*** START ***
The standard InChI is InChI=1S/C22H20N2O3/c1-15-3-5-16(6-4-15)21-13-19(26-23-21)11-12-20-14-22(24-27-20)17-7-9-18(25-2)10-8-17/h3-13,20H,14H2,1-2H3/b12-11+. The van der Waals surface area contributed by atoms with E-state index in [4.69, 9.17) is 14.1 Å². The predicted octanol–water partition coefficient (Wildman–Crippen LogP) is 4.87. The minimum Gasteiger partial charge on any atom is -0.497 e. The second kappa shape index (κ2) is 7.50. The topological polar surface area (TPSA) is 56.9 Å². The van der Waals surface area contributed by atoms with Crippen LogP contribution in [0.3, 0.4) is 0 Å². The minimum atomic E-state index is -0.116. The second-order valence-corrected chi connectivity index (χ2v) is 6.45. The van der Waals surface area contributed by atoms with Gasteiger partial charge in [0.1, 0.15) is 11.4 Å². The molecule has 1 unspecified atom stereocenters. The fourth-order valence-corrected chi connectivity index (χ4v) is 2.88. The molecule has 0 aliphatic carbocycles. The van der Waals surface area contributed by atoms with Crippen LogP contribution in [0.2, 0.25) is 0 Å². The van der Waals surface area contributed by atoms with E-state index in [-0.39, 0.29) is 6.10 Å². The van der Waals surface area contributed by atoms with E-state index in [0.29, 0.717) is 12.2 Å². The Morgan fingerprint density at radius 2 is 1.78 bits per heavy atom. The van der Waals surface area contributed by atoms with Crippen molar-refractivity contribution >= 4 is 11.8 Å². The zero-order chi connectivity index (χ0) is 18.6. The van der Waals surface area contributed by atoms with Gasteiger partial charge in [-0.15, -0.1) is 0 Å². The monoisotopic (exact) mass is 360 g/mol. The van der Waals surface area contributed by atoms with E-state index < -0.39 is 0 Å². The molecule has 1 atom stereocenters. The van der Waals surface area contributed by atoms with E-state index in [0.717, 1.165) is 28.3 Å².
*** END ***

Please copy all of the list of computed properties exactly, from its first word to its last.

The standard InChI is InChI=1S/C22H20N2O3/c1-15-3-5-16(6-4-15)21-13-19(26-23-21)11-12-20-14-22(24-27-20)17-7-9-18(25-2)10-8-17/h3-13,20H,14H2,1-2H3/b12-11+. The van der Waals surface area contributed by atoms with E-state index in [4.69, 9.17) is 14.1 Å². The predicted octanol–water partition coefficient (Wildman–Crippen LogP) is 4.87. The minimum Gasteiger partial charge on any atom is -0.497 e. The second kappa shape index (κ2) is 7.50. The topological polar surface area (TPSA) is 56.9 Å². The van der Waals surface area contributed by atoms with Crippen LogP contribution in [0.3, 0.4) is 0 Å². The minimum atomic E-state index is -0.116. The second-order valence-corrected chi connectivity index (χ2v) is 6.45. The van der Waals surface area contributed by atoms with Gasteiger partial charge in [0.1, 0.15) is 11.4 Å². The molecule has 1 unspecified atom stereocenters. The fourth-order valence-corrected chi connectivity index (χ4v) is 2.88. The molecule has 0 aliphatic carbocycles. The van der Waals surface area contributed by atoms with Crippen LogP contribution in [0.2, 0.25) is 0 Å². The van der Waals surface area contributed by atoms with E-state index in [-0.39, 0.29) is 6.10 Å². The van der Waals surface area contributed by atoms with E-state index in [0.29, 0.717) is 12.2 Å². The Morgan fingerprint density at radius 2 is 1.78 bits per heavy atom. The van der Waals surface area contributed by atoms with Crippen molar-refractivity contribution >= 4 is 11.8 Å². The zero-order chi connectivity index (χ0) is 18.6. The van der Waals surface area contributed by atoms with Gasteiger partial charge in [-0.15, -0.1) is 0 Å². The monoisotopic (exact) mass is 360 g/mol. The van der Waals surface area contributed by atoms with E-state index < -0.39 is 0 Å². The molecule has 1 atom stereocenters. The van der Waals surface area contributed by atoms with E-state index in [0.717, 1.165) is 28.3 Å².